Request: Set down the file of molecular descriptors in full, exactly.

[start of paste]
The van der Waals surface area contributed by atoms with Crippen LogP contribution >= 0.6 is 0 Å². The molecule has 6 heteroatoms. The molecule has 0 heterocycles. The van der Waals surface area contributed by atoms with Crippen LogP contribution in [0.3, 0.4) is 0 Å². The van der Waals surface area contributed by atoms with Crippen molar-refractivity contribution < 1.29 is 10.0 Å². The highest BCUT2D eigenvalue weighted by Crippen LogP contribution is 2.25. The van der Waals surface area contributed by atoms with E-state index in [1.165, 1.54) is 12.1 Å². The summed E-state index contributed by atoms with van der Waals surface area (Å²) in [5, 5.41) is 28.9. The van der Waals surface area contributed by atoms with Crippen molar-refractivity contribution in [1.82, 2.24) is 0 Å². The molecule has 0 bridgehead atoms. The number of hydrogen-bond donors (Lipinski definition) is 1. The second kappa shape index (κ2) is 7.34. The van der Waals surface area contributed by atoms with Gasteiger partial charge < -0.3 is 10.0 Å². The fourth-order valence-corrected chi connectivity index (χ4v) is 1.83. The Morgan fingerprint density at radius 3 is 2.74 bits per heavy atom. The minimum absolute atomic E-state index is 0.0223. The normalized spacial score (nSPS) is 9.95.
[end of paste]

The van der Waals surface area contributed by atoms with Crippen LogP contribution >= 0.6 is 0 Å². The molecule has 6 heteroatoms. The molecule has 0 heterocycles. The van der Waals surface area contributed by atoms with Crippen LogP contribution in [0.3, 0.4) is 0 Å². The van der Waals surface area contributed by atoms with Crippen molar-refractivity contribution < 1.29 is 10.0 Å². The highest BCUT2D eigenvalue weighted by Crippen LogP contribution is 2.25. The van der Waals surface area contributed by atoms with E-state index in [1.165, 1.54) is 12.1 Å². The summed E-state index contributed by atoms with van der Waals surface area (Å²) in [5, 5.41) is 28.9. The van der Waals surface area contributed by atoms with Crippen molar-refractivity contribution in [1.82, 2.24) is 0 Å². The molecule has 0 bridgehead atoms. The number of hydrogen-bond donors (Lipinski definition) is 1. The second kappa shape index (κ2) is 7.34. The van der Waals surface area contributed by atoms with Gasteiger partial charge < -0.3 is 10.0 Å². The fourth-order valence-corrected chi connectivity index (χ4v) is 1.83. The Morgan fingerprint density at radius 3 is 2.74 bits per heavy atom. The minimum absolute atomic E-state index is 0.0223. The normalized spacial score (nSPS) is 9.95.